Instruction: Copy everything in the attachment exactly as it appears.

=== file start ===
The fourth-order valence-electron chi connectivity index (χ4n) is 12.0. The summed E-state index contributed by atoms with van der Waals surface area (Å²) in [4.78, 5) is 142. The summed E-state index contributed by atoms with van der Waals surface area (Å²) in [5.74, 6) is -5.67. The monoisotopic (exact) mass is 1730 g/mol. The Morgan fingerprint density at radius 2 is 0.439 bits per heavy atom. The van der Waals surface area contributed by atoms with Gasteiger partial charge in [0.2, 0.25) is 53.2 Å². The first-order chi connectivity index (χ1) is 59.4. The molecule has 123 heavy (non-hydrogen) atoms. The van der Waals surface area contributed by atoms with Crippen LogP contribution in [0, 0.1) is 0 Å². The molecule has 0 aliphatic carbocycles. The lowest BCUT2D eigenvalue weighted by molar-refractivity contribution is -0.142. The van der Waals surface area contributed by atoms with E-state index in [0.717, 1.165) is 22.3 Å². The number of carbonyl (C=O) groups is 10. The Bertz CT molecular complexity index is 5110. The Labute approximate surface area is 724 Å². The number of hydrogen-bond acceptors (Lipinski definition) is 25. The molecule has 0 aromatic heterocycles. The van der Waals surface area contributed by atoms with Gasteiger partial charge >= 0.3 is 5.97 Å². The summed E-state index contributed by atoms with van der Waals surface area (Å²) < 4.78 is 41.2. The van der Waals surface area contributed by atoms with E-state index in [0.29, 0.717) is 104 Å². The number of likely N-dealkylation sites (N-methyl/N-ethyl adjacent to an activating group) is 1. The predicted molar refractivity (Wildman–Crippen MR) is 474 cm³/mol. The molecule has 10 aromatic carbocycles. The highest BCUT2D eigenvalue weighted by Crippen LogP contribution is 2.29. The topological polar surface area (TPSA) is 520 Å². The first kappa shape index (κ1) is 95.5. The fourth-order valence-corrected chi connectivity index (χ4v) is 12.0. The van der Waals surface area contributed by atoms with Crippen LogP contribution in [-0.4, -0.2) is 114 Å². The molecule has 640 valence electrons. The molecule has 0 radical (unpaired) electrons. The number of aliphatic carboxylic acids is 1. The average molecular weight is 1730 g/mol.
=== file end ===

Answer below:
The fourth-order valence-electron chi connectivity index (χ4n) is 12.0. The summed E-state index contributed by atoms with van der Waals surface area (Å²) in [4.78, 5) is 142. The summed E-state index contributed by atoms with van der Waals surface area (Å²) in [5.74, 6) is -5.67. The monoisotopic (exact) mass is 1730 g/mol. The Morgan fingerprint density at radius 2 is 0.439 bits per heavy atom. The van der Waals surface area contributed by atoms with Gasteiger partial charge in [0.2, 0.25) is 53.2 Å². The first-order chi connectivity index (χ1) is 59.4. The molecule has 123 heavy (non-hydrogen) atoms. The van der Waals surface area contributed by atoms with Crippen LogP contribution in [0, 0.1) is 0 Å². The molecule has 0 aliphatic carbocycles. The lowest BCUT2D eigenvalue weighted by molar-refractivity contribution is -0.142. The van der Waals surface area contributed by atoms with E-state index in [0.717, 1.165) is 22.3 Å². The number of carbonyl (C=O) groups is 10. The Bertz CT molecular complexity index is 5110. The Labute approximate surface area is 724 Å². The number of hydrogen-bond acceptors (Lipinski definition) is 25. The molecule has 0 aromatic heterocycles. The van der Waals surface area contributed by atoms with Gasteiger partial charge >= 0.3 is 5.97 Å². The summed E-state index contributed by atoms with van der Waals surface area (Å²) < 4.78 is 41.2. The van der Waals surface area contributed by atoms with E-state index in [0.29, 0.717) is 104 Å². The number of likely N-dealkylation sites (N-methyl/N-ethyl adjacent to an activating group) is 1. The predicted molar refractivity (Wildman–Crippen MR) is 474 cm³/mol. The molecule has 10 aromatic carbocycles. The highest BCUT2D eigenvalue weighted by Crippen LogP contribution is 2.29. The topological polar surface area (TPSA) is 520 Å². The first kappa shape index (κ1) is 95.5. The fourth-order valence-corrected chi connectivity index (χ4v) is 12.0. The van der Waals surface area contributed by atoms with Crippen LogP contribution in [-0.4, -0.2) is 114 Å². The molecule has 640 valence electrons. The molecule has 0 radical (unpaired) electrons. The number of aliphatic carboxylic acids is 1. The average molecular weight is 1730 g/mol.